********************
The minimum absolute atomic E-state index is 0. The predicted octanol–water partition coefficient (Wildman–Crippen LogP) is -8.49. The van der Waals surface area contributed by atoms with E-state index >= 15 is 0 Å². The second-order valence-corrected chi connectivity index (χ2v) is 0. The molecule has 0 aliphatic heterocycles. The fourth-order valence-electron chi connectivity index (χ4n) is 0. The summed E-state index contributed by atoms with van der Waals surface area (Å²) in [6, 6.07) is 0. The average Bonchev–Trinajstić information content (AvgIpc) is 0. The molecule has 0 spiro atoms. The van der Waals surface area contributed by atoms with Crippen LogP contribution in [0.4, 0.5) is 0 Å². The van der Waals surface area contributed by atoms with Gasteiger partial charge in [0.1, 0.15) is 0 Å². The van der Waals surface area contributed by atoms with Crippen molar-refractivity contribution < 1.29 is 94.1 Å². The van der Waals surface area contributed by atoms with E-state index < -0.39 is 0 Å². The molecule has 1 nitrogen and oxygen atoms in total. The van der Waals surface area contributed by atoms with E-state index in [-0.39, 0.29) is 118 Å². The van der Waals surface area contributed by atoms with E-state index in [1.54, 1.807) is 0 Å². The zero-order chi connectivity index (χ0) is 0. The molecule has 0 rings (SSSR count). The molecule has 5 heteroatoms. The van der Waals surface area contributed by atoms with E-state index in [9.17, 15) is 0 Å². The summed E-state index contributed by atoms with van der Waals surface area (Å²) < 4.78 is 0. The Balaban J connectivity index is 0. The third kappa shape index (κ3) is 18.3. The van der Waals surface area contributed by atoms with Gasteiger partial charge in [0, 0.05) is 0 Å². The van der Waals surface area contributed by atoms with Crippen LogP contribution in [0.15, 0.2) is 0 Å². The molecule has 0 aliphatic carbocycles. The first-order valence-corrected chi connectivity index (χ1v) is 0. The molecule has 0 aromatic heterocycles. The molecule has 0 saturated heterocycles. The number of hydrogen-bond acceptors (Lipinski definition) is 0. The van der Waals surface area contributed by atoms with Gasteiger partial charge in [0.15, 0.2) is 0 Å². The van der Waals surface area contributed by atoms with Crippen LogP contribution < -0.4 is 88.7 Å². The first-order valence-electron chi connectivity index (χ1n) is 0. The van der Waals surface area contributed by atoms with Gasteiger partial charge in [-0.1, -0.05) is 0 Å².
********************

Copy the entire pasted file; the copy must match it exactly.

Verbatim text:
The minimum absolute atomic E-state index is 0. The predicted octanol–water partition coefficient (Wildman–Crippen LogP) is -8.49. The van der Waals surface area contributed by atoms with E-state index >= 15 is 0 Å². The second-order valence-corrected chi connectivity index (χ2v) is 0. The molecule has 0 aliphatic heterocycles. The fourth-order valence-electron chi connectivity index (χ4n) is 0. The summed E-state index contributed by atoms with van der Waals surface area (Å²) in [6, 6.07) is 0. The average Bonchev–Trinajstić information content (AvgIpc) is 0. The molecule has 0 spiro atoms. The van der Waals surface area contributed by atoms with Crippen LogP contribution in [0.4, 0.5) is 0 Å². The van der Waals surface area contributed by atoms with Gasteiger partial charge in [0.1, 0.15) is 0 Å². The van der Waals surface area contributed by atoms with Crippen molar-refractivity contribution < 1.29 is 94.1 Å². The van der Waals surface area contributed by atoms with E-state index < -0.39 is 0 Å². The molecule has 1 nitrogen and oxygen atoms in total. The van der Waals surface area contributed by atoms with E-state index in [-0.39, 0.29) is 118 Å². The van der Waals surface area contributed by atoms with E-state index in [1.54, 1.807) is 0 Å². The zero-order chi connectivity index (χ0) is 0. The molecule has 0 rings (SSSR count). The molecule has 5 heteroatoms. The van der Waals surface area contributed by atoms with E-state index in [9.17, 15) is 0 Å². The summed E-state index contributed by atoms with van der Waals surface area (Å²) < 4.78 is 0. The Balaban J connectivity index is 0. The third kappa shape index (κ3) is 18.3. The van der Waals surface area contributed by atoms with Gasteiger partial charge in [0, 0.05) is 0 Å². The van der Waals surface area contributed by atoms with Crippen LogP contribution in [0.15, 0.2) is 0 Å². The molecule has 0 aliphatic carbocycles. The first-order valence-corrected chi connectivity index (χ1v) is 0. The molecule has 0 aromatic heterocycles. The molecule has 0 saturated heterocycles. The number of hydrogen-bond acceptors (Lipinski definition) is 0. The van der Waals surface area contributed by atoms with Gasteiger partial charge in [0.15, 0.2) is 0 Å². The van der Waals surface area contributed by atoms with Crippen LogP contribution < -0.4 is 88.7 Å². The first-order valence-electron chi connectivity index (χ1n) is 0. The van der Waals surface area contributed by atoms with Gasteiger partial charge in [-0.1, -0.05) is 0 Å².